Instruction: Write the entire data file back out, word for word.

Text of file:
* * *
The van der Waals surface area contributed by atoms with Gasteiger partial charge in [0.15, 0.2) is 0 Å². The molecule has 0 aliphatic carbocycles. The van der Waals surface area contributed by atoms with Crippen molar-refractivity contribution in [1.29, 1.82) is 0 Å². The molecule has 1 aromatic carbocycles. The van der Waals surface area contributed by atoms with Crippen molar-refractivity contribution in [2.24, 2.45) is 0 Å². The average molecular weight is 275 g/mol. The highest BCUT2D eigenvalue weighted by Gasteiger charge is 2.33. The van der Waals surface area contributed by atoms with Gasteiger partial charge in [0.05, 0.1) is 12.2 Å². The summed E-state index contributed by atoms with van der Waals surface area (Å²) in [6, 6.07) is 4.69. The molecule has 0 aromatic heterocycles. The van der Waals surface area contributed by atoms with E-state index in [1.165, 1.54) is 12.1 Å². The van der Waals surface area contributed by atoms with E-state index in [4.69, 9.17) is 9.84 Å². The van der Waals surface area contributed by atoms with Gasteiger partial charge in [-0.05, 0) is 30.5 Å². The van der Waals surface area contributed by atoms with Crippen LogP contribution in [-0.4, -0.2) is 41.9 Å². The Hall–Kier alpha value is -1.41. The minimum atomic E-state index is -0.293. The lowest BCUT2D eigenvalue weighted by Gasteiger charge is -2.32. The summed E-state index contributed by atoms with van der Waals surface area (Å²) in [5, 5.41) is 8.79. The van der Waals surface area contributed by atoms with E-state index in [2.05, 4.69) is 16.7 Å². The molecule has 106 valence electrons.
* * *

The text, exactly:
The van der Waals surface area contributed by atoms with Gasteiger partial charge in [0.15, 0.2) is 0 Å². The molecule has 0 aliphatic carbocycles. The van der Waals surface area contributed by atoms with Crippen molar-refractivity contribution in [1.29, 1.82) is 0 Å². The molecule has 1 aromatic carbocycles. The van der Waals surface area contributed by atoms with Crippen molar-refractivity contribution in [2.24, 2.45) is 0 Å². The average molecular weight is 275 g/mol. The highest BCUT2D eigenvalue weighted by Gasteiger charge is 2.33. The van der Waals surface area contributed by atoms with Gasteiger partial charge in [0.05, 0.1) is 12.2 Å². The summed E-state index contributed by atoms with van der Waals surface area (Å²) in [6, 6.07) is 4.69. The molecule has 0 aromatic heterocycles. The van der Waals surface area contributed by atoms with E-state index in [1.165, 1.54) is 12.1 Å². The van der Waals surface area contributed by atoms with E-state index in [4.69, 9.17) is 9.84 Å². The van der Waals surface area contributed by atoms with Gasteiger partial charge in [-0.05, 0) is 30.5 Å². The van der Waals surface area contributed by atoms with Crippen LogP contribution in [-0.4, -0.2) is 41.9 Å². The Hall–Kier alpha value is -1.41. The minimum atomic E-state index is -0.293. The lowest BCUT2D eigenvalue weighted by Gasteiger charge is -2.32. The summed E-state index contributed by atoms with van der Waals surface area (Å²) in [5, 5.41) is 8.79. The van der Waals surface area contributed by atoms with E-state index in [2.05, 4.69) is 16.7 Å². The molecule has 106 valence electrons.